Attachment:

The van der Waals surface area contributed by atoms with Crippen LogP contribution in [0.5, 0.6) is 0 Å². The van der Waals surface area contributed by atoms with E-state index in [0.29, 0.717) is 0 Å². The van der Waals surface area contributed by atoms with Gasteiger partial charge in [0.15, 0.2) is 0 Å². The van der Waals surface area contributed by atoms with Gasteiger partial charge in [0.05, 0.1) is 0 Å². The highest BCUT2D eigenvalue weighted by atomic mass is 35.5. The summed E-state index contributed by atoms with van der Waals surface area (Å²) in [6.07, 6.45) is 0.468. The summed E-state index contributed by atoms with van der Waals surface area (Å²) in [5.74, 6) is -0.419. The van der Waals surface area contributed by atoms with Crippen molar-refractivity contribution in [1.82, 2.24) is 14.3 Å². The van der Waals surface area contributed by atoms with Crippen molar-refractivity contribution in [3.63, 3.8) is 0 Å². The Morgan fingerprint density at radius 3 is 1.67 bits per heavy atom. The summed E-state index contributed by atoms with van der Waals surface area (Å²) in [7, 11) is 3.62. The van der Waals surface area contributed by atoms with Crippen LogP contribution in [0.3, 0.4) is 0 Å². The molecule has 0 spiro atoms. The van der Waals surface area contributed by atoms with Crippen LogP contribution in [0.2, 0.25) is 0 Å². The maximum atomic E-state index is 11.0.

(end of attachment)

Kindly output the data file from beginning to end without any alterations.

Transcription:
The van der Waals surface area contributed by atoms with Crippen LogP contribution in [0.5, 0.6) is 0 Å². The van der Waals surface area contributed by atoms with E-state index in [0.29, 0.717) is 0 Å². The van der Waals surface area contributed by atoms with Gasteiger partial charge in [0.15, 0.2) is 0 Å². The van der Waals surface area contributed by atoms with Gasteiger partial charge in [0.05, 0.1) is 0 Å². The highest BCUT2D eigenvalue weighted by atomic mass is 35.5. The summed E-state index contributed by atoms with van der Waals surface area (Å²) in [6.07, 6.45) is 0.468. The summed E-state index contributed by atoms with van der Waals surface area (Å²) in [5.74, 6) is -0.419. The van der Waals surface area contributed by atoms with Crippen molar-refractivity contribution in [1.82, 2.24) is 14.3 Å². The van der Waals surface area contributed by atoms with Crippen molar-refractivity contribution in [3.63, 3.8) is 0 Å². The Morgan fingerprint density at radius 3 is 1.67 bits per heavy atom. The summed E-state index contributed by atoms with van der Waals surface area (Å²) in [7, 11) is 3.62. The van der Waals surface area contributed by atoms with Crippen LogP contribution in [0.3, 0.4) is 0 Å². The molecule has 0 spiro atoms. The van der Waals surface area contributed by atoms with Crippen LogP contribution in [0.2, 0.25) is 0 Å². The maximum atomic E-state index is 11.0.